“First master the fundamentals.” -Larry Bird
It doesn’t get simpler than that. This is but the second edition of Alt Blend, and we are continuing to examine the basics, with today’s focus being on alternative investment funds. When one spends time contemplating the advent of alternative investment funds (which I have just done), it’s almost surprisingly obvious why they exist. However, it’s also a topic worth spending some time on because it will help us cover some alternative investment essentials.
Imagine you and some of your long-time friends decide to all pitch-in money and buy a few investment properties. Even if you could afford to buy some property individually, there may be appeal in doing this as a group, for several reasons:
- You can buy more properties than you’d be able to on your own (more financial resources, more diversification of risk)
- Each member has a different skill set that will be useful to the group (more expertise); perhaps your group even includes a real estate professional who can source promising off-market deals (more/better access)
- The workload will be more manageable for each member (more human capital)
To help keep track of everything and provide some liability protection, you create a simple legal entity, BFFs Real Estate Partners LLC (aka “BFF LLC”), and you agree to meet regularly to review progress. Depending on how actively involved the group wants to be, BFF LLC may even think it makes sense to hire some additional help – e.g., a handyman/landscaper to maintain the properties or a property manager to ensure tenants are following rules and paying rent on time. It all comes down to whether the expected benefit outweighs the anticipated cost.
Congratulations! By pooling resources and expertise to share in risks (and hopefully rewards), based on what seems to be a good investment thesis, you’ve just created an elementary version of a real estate investment fund. You may be able to make a greater return on your own by concentrating your investment on only one property and being your own handyman/property manager, but it would come with far greater risk and time commitment. Therefore, BFF LLC is a likely option for you.
The above is a convenient simplification of why investors utilize alternative investment funds but, importantly, it highlights the overall premise: To invest in seemingly beneficial areas that we can’t, shouldn’t, or don’t want to invest in ourselves, due to lack of access, experience, desire, resources, or ability to manage risk adequately.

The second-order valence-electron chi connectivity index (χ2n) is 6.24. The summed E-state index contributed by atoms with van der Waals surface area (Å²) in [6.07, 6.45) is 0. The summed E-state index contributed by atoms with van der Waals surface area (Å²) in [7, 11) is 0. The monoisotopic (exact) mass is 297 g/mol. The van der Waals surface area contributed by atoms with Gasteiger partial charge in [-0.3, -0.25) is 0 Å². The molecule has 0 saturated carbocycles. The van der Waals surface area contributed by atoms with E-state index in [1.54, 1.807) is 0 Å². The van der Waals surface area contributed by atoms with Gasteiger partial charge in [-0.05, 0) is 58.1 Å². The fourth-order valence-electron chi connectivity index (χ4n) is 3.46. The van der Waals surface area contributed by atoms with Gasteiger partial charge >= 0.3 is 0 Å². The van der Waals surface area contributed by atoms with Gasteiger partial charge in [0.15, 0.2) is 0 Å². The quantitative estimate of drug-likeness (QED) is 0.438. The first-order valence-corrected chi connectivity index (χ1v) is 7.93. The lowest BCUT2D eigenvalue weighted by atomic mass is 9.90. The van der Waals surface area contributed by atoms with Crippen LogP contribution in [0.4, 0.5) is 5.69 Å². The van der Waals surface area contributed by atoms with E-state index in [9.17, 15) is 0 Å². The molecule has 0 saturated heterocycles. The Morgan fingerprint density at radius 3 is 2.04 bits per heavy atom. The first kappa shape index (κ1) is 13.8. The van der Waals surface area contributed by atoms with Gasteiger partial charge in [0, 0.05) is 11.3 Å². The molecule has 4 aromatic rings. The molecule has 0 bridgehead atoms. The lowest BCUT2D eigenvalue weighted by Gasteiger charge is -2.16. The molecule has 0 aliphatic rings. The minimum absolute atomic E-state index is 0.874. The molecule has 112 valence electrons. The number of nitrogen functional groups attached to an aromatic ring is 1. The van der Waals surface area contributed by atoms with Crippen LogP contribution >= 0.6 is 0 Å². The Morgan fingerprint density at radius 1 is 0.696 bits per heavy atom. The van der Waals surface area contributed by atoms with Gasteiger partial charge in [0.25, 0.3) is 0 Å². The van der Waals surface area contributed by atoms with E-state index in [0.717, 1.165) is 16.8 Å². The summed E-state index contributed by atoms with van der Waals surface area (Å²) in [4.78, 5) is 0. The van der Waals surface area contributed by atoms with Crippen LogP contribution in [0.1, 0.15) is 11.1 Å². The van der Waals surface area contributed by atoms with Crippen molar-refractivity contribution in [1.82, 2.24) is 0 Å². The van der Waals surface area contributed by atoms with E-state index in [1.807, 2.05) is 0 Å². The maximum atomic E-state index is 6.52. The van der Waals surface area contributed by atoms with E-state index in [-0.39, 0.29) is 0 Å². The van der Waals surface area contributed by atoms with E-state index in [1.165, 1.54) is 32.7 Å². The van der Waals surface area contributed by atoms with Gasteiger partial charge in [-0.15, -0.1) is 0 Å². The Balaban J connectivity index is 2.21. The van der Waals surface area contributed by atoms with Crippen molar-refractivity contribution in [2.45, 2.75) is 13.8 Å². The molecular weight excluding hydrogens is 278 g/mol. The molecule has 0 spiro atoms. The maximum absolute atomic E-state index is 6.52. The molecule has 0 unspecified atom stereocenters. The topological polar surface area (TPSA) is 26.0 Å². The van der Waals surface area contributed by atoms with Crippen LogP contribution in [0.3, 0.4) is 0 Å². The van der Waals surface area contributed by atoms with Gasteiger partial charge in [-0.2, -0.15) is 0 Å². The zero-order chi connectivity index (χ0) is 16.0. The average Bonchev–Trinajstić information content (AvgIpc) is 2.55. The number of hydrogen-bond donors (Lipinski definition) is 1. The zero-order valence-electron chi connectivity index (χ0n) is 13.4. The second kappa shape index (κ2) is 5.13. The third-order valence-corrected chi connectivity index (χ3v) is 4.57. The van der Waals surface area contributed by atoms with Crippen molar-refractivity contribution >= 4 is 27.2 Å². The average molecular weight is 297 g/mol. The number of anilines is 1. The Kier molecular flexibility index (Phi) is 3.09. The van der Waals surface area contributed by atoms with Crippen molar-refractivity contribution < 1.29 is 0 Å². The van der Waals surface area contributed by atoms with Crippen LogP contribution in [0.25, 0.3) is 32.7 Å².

But how do I get my money back?
Now fast forward. BFF LLC has purchased some properties, and things are going well. The tenants are paying rent on time, there have been no major issues, and the value of the properties has appreciated. You then own an asset technically worth more than the money you invested, but what do you do with it? What we haven’t touched on is how you might get your money back out of BFF LLC; i.e., how liquid is it?
“Liquidity” simply refers to how quickly and at what cost investments can be turned into cash. The liquidity spectrum of assets ranges from highly liquid (e.g., short-term, high-quality bonds) to liquid-but-potentially-more-volatile (e.g., stocks, daily-liquid mutual funds, ETFs) to intermittently liquid (e.g., quarterly, semi-annual, annual liquid hedge funds), to illiquid (e.g., private real estate).
One of the first considerations of investing in alts is if, when, or under what circumstances investors can access their funds. But why might liquidity be limited in the first place? Going back to our previous example, if you suddenly decide you want to get your original investment back out of BFF LLC, consider what would need to happen to make this possible. There are a few options: Sell one or more of the properties to help raise the cash; Borrow money against the houses to buy your share of the fund; or, Replace you with a new investor who wants to buy your share.
Each of the above options can have either positive or negative implications for you and the remaining BFF partners. Quickly selling a property could mean doing so at an unattractive price – meaning you may get less money than you thought, and your partners could lose money as well. Taking on additional debt could result in magnified returns (either more positive or more negative) for the remaining partners; it will also involve debt service (i.e., loan payments) that affects the LLC’s cash flow. A new partner would likely want to pay you less than the market value of your investment because it’s in their best interest to do so, and you may find this to be acceptable because you need the cash.
Applying this to the broader world of alternatives, a given fund may restrict liquidity for a number of reasons:
- Because the underlying investments themselves are illiquid
- Even for funds with liquid underlying positions (e.g., stocks/bonds), investment theses can take time to play out, and forced-selling of a position to raise cash can lock-in losses for remaining investors.
- There may be no desire to either:
- Expend the resources required trying to match new investors with outgoing investors, effectively keeping the overall assets of the fund stable, OR
- Take on additional leverage to provide liquidity, as it inherently alters the risk/return profile and may not be possible per the fund’s mandate/terms.
Now that we understand why funds exist and why they may require investors to sacrifice liquidity to participate, we can take a closer look at common structures and uses in our next edition.
Until next time, this is the end of alt.BLEND.
Thanks for reading,